Blum also reached for Trevor Butterworth as a handy hammer to whack down Kristof:
There's an outstanding rebuttal to Kristof's column today by Trevor Butterworth at Forbes, titled "Why Nicholas Kristof's Scientific Illiteracy Threatens Us All." It cites a piece I wrote last spring, when I was blogging at the Public Library of Science, in which I made some of these points in much more depth. I called it Nicholas Kristof and the Bad, Bad Chemical World and it sorted through a series of his chemical columns, all of them - trust me - annoying to anyone who actually cares about this subject and getting it right.
So there you have it. A journalism professor ignored the money trail exposed by award-winning reporters at the Milwaukee Journal-Sentinel and cited Butterworth—apparently because he soothed her emotional angst and she liked what he had to say, without bothering to check if it was credible. Having seen this happen so often in the science writing world, I was not really surprised.
Nor was I shocked when the views of Blum and Butterworth were then amplified by an industry outlet called “Plastics Today.”
The problem is that this is not just a one-off. Science writers often ignore conflicts of interest and fail to follow the money when they have a narrative stuck in their head and stumble across a voice that echoes their own personal preferences and tickles them in their political privates. This same problem has appeared in several stories at Undark Magazine, where Deborah Blum (now a journalism professor for MIT’s Knight Science Journalism Program) is publisher, and in a handbook for science writers and editors her journalism program released last year.
A few months after the start of the COVID19 pandemic, in April 2020, three former US intelligence agents wrote an essay in Foreign Policy warning that the virus could have emerged from nature or escaped from a Chinese lab in Wuhan. One of the authors, Avril Haines, is now President’s Biden’s Director of National Intelligence, and she repeated professional concerns that the virus could have come from a lab in Wuhan when testifying before Congress a few months ago.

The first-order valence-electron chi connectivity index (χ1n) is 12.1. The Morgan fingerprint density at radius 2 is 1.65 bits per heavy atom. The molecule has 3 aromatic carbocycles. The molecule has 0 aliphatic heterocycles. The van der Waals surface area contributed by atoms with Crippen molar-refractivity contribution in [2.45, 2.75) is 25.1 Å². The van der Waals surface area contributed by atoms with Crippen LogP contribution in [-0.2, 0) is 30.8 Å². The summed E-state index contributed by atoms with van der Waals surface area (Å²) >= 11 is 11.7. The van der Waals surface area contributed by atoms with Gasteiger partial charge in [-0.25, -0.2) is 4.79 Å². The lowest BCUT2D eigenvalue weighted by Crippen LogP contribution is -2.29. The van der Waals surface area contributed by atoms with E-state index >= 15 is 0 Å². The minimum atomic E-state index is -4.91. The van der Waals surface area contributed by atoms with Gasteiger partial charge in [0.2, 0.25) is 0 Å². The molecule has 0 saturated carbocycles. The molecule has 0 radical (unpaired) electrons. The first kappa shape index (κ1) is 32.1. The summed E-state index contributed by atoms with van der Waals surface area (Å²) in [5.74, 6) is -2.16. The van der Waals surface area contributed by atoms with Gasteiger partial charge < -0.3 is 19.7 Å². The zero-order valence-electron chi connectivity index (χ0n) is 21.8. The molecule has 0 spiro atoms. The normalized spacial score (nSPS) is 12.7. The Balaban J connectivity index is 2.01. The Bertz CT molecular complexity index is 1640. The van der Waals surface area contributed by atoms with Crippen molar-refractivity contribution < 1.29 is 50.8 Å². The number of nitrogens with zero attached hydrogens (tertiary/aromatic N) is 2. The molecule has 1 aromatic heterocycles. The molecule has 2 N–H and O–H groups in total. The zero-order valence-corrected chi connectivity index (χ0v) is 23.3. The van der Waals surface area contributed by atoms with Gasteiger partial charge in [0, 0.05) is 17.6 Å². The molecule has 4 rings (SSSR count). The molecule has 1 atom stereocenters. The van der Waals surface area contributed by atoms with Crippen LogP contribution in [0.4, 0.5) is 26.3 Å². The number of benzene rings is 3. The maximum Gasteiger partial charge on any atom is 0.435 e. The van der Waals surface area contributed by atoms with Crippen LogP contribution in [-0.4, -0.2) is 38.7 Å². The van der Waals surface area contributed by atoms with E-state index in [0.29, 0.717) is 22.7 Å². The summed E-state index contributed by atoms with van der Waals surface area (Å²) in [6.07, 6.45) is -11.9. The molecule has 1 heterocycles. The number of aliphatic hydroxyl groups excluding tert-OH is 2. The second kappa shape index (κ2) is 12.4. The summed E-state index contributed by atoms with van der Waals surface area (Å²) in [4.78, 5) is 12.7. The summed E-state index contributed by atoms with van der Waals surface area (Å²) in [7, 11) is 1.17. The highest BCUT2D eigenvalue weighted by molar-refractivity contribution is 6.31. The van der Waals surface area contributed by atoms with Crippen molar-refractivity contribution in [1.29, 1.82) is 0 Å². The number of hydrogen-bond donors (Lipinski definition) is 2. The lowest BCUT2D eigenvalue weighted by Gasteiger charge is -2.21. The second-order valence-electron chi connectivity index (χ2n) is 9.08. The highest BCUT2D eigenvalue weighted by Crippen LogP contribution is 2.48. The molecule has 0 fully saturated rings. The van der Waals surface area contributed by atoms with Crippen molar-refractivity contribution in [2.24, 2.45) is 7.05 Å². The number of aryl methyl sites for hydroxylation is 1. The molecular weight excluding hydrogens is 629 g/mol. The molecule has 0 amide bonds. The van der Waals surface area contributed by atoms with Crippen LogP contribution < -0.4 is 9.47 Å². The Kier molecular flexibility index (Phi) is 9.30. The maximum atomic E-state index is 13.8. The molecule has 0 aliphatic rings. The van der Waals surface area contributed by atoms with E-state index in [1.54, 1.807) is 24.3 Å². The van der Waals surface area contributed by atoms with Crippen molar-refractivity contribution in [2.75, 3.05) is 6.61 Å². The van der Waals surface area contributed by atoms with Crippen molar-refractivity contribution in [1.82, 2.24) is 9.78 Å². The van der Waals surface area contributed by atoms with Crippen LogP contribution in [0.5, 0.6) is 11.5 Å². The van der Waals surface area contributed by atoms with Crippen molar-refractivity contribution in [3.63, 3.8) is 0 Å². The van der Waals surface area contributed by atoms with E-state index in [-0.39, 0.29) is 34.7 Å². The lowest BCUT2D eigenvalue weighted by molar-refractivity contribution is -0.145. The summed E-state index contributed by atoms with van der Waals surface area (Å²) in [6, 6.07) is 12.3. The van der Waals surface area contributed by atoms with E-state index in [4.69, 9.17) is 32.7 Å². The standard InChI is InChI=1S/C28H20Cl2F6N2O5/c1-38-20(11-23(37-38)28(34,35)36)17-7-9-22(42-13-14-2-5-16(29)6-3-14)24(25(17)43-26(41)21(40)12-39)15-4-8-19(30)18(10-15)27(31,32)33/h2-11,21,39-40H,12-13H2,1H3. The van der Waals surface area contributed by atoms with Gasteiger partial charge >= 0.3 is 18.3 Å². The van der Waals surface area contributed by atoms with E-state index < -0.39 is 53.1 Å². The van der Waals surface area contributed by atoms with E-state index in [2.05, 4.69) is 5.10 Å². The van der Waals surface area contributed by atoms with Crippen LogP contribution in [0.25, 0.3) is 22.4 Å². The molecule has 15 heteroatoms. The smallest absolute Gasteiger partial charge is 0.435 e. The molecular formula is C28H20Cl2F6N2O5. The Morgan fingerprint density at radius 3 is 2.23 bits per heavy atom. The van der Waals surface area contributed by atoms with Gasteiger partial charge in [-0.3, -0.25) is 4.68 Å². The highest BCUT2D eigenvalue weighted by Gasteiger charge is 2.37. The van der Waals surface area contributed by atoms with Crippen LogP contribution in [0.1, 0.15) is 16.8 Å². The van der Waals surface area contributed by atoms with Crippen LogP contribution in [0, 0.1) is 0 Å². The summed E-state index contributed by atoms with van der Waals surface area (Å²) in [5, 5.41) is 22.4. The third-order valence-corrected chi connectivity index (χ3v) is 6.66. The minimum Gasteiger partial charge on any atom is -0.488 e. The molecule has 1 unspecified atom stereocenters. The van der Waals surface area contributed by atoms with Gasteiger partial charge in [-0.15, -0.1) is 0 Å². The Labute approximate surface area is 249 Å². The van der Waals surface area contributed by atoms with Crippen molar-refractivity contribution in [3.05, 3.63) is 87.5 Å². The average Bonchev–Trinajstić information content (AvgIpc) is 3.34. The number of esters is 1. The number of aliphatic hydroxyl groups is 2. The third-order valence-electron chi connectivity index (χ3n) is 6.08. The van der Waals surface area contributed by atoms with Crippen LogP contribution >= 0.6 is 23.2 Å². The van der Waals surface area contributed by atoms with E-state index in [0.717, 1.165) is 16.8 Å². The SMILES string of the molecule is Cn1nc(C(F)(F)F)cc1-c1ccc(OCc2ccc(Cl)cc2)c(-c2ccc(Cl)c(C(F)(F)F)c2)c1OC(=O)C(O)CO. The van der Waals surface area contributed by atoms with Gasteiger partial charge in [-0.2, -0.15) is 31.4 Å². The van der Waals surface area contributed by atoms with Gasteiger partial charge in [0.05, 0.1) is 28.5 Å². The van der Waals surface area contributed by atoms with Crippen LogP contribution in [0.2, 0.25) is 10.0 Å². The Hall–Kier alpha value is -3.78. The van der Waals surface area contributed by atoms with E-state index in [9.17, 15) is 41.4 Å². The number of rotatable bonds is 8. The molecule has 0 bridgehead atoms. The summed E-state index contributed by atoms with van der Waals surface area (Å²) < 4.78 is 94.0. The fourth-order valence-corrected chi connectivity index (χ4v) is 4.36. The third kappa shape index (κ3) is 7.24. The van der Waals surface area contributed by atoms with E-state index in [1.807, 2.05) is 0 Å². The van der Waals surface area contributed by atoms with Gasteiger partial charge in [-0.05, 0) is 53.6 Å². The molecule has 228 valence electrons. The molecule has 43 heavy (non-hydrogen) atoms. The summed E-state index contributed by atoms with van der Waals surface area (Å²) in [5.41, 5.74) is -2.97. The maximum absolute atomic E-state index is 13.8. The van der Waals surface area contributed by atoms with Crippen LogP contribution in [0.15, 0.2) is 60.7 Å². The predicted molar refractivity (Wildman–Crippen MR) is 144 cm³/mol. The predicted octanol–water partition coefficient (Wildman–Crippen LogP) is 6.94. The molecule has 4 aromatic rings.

But in June of last year, Undark Magazine ran a laudatory piece on Peter Daszak, president of EcoHealth Alliance, a non-profit organization that has provided hundreds of thousands of dollars to the Wuhan Institute of Virology (WIV). In that article, Undark ignored the concerns of intelligence officials about a possible lab leak and noted "Some conspiracy theories currently circulating allege that a chimera may have escaped from high-security labs at the Wuhan Institute of Virology...."The article also describes consideration that the virus could have escaped the WIV as “an allegation that’s been broadly discredited.”
Last March, Undark revisited the pandemic’s origin in a second piece that described Daszak’s financing of the WIV as “what many sources described as a conflict of interest.”
Disturbed by these two odd pieces, I sent Deborah Blum a series of questions, asking how the lab leak theory could be a “conspiracy theory” if intelligence officials described it as a possibility in April 2020. “Is your publication alleging that the intelligence community is spreading conspiracy theories about the pandemic's origin?” I asked.
I also asked who had “broadly discredited” the idea of a lab leak, and for Ms. Blum to explain what she considers a conflict of interest.
Blum sent back answers from herself, Undark editor-in-chief Tom Zeller, and Charles Schmidt, who wrote the two pieces. To explain what a conflict of interest is, Blum cited the Oxford dictionary and Investopedia. Simply understanding the meaning of a conflict of interest doesn’t somehow license a journalist to declare that someone we are reporting on has one, she explained. She also wrote that journalists who attend her program have a clear understanding of financial conflicts of interest.
Since I had long ago noticed that Blum had promoted Trevor Butterworth in a piece for Wired, after an award-winning series had discredited him, I kind of doubted her confidence on the last matter.
As for the awkward wording about Daszak’s financial ties with the Wuhan Institute of Virology, Zeller wrote, “If your point is to suggest that we ought not have told readers that several sources described Daszak’s participation as a conflict of interest, and instead simply declared it a conflict of interest ourselves, well, I respectfully disagree.”